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Early Years and Education

  • The proximity of Anniston to major rivers and railways provided it with ample
                trade routes.
  • Tuskegee’s Band playing at Tuskegee’s 25th Anniversary celebration in 1906.
  • In 1913, the Tuskegee campus had its own train depot.
  • Booker T. Washington.
  • In keeping with Booker T. Washington's philosophy, all Tuskegee students worked
                on campus as part of their education and as a contribution to the school.
  • Among his other activities, Dawson was a student cadet at Tuskegee.
  • Listen as Dawson remembers Tuskegee and Booker T. Washington (3:13 min.).
  • Booker T Washington's memorial on Tuskegee’s campus.
  • Dawson at Tuskegee in uniform with his trombone.
  • William Levi Dawson and the Tuskegee Institute Singers
  • This promotional flyer for the Redpath Chautauqua lists the Tuskegee Singers.
  • Dawson’s 1921 graduation photograph.
  • This historic map of Topeka, Kansas provides a geographical context for where
                Dawson lived and worked.
  • "Forever Thine" demonstrates Dawson’s early compositional skills.
  • Photograph of the orchestra from the Lincoln High School yearbook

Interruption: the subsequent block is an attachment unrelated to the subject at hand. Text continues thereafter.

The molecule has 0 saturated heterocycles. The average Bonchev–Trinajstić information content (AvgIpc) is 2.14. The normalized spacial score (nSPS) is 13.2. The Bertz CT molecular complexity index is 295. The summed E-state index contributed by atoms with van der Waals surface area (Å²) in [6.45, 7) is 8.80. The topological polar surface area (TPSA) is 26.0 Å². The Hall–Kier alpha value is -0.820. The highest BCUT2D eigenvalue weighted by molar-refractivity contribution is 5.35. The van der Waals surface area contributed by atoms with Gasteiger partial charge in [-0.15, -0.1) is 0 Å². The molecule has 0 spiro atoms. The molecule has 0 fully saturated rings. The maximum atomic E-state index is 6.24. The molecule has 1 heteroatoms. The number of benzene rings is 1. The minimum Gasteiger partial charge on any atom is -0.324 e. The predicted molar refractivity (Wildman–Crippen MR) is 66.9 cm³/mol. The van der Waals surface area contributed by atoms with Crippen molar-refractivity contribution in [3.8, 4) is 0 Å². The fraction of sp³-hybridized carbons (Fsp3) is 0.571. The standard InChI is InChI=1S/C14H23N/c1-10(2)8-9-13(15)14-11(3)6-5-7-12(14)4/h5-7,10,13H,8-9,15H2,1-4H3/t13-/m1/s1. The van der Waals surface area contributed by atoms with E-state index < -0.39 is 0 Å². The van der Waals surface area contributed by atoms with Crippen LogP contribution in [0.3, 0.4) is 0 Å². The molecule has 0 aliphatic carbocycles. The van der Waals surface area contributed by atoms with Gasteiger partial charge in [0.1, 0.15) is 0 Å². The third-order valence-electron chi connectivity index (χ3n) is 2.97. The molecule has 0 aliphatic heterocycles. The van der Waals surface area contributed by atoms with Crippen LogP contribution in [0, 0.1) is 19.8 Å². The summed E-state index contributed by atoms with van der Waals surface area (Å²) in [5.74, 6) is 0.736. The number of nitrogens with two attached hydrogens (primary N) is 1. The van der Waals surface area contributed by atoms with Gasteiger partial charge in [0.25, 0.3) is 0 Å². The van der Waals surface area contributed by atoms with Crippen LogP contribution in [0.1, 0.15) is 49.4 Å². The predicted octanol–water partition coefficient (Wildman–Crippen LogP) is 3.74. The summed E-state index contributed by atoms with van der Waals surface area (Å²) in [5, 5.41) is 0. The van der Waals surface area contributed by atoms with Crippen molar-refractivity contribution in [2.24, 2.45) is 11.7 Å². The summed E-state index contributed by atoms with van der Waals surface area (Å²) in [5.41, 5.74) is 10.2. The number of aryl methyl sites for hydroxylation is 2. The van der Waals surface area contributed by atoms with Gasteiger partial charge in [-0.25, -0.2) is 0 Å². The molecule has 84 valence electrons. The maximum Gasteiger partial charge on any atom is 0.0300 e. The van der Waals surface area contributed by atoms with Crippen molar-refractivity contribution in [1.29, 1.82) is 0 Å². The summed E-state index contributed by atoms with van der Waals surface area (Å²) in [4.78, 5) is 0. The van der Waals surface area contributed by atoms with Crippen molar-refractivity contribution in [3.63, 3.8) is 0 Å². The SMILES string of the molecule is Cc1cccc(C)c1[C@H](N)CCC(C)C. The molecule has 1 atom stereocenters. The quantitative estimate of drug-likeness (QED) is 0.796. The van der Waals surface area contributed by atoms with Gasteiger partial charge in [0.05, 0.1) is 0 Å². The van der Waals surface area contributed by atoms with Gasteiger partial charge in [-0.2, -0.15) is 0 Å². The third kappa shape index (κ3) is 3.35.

• This Christmas card, sent to Dawson in 1954, features Douglas’s artwork.
  • Dawson’s "Trio in A," which was performed at the Horner Institute of Fine Arts’
                1925 graduation ceremony.
  • This photograph shows the predominantly African American 18th Street area of
                Kansas City, MO, in the 1920s.
  • An original score of "Jump Back."
  • Weidig was a prominent teacher who also taught composer Ruth Crawford Seeger.
  • Dawson’s appointment to the 51st Precinct of the 2nd Ward, April 10, 1928.
  • William Levi Dawson and Cook’s Orchestra.
  • A receipt for the trombone Dawson rented while playing with the Civic Orchestra
                of Chicago.
  • Newspaper clipping about Cornelle Derrick Lampton Dawson
  • Program for the Semi-Finals Century of Progress (World's Fair) Band Concerts
                (Soldier's Field, Chicago, Illinois), 1 September 1929
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Published score for "Forever Thine," 1920

"Forever Thine" demonstrates Dawson’s early compositional skills.

Dawson resigned from Kansas Vocational College at the end of the year and moved to Kansas City, Missouri. There, he self-published his first composition with financial assistance from Captain Alvin J. Neely at Tuskegee in 1922 under the title “Forever Thine.” As summer began, he sold copies door-to-door for 25 cents and set his earnings aside for future schooling. Dawson greeted each customer, introduced himself and his song, and then demonstrated it by singing it (Monroe, 43).